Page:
Remember those grandkids mentioned last week? Well, I've individually breakfasted the three. I had a great time, and I hope they'd report the same thing.
First was Avery. She's a middle child, as I am, and I identify with her, sandwiched between a totally-alive geek brother and an even more lively four-year-old sister. I asked her how it was to be caught in the middle. I'd have to say her answer was a writer's delight. "Well, Nanann, it's not nearly as bad as books make it out to be."
In other words, she has informally and perhaps unintentionally, done her own research about her predicament or her advantage, depending on her state of mind at the moment. She went on to say that her position as middle child meant she was left alone at times, and she liked that. In fact, she seeks out alone time, disappears now and then, and likes that others don't seem to notice. I'd say she's quite happy with her station in life.
Second was Brynn. At four, she was initially most unhappy that she had not been the first to be treated to a grandma-induced breakfast. Also because she's four, she shed some noisy tears, rallied to be happy and delightful, and gladly became the second breakfast guest. I had planned to take Grey, fourteen, next, but Brynn insisted. I told her we would need to negotiate the change with Grey, and did she know what "negotiate" meant. "Yes, Nanann. It means to talk."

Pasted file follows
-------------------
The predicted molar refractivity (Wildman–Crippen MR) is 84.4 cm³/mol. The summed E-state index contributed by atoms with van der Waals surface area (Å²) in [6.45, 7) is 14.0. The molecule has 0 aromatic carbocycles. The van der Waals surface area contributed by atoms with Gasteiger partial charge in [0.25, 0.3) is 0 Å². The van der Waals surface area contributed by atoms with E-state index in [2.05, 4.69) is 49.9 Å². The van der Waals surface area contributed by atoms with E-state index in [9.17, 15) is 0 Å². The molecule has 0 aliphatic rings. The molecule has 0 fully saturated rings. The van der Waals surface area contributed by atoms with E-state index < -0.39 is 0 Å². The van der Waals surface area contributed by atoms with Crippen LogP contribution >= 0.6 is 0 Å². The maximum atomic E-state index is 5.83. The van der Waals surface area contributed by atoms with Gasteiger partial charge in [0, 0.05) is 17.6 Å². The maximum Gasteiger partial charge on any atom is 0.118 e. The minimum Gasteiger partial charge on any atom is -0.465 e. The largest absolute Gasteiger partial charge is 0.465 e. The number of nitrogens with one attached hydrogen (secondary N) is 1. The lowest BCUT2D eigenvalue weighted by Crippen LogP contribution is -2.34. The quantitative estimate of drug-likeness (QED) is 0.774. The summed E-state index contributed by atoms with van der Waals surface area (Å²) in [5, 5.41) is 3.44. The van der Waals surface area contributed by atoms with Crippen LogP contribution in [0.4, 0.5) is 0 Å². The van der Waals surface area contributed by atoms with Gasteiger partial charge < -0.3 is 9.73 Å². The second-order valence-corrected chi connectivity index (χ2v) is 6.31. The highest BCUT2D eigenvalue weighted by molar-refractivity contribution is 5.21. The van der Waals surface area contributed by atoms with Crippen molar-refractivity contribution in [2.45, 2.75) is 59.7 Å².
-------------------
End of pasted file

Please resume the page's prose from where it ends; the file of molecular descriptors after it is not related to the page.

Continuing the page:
Grey and I looked at each other. Grey said, "Not bad." I answered, "For a four-year-old." So, we negotiated, and Brynn was second; Grey, third.
Brynn had nine-grain chocolate chip pancakes, almost an oxymoron. I had nine-grain, pumpkin pancakes. Yum on both counts. Conversation was animated, energetic, and totally child.
Third, this morning, was breakfast with Grey. I loved hearing about computer camps he attended this summer where he designed original apps and evaluated and re-designed cyber security systems. Guess where he's headed? Geek land, and he's appropriately proud of it.
Additional bonus: a niece and her family who live nearby visited yesterday. She had two teenagers. Pizza, salad, and lots of catchup conversation completed a wonderful trip/break. Call it a writer's vacation, which we need on a regular basis to give our back burner projects time to cook. I can't wait to see what it is ready to hatch this time. I may have a chance to find out shortly. Tomorrow I return home, launder a few clothes, and repack for a writers' retreat at Montreat, near Asheville, North Carolina. My NaNoWriMo project is on the line, and I'm hoping to come home with a headful of information about writing fiction. By then, I'll be ready to hide out at a desk behind a computer. Peace and quiet.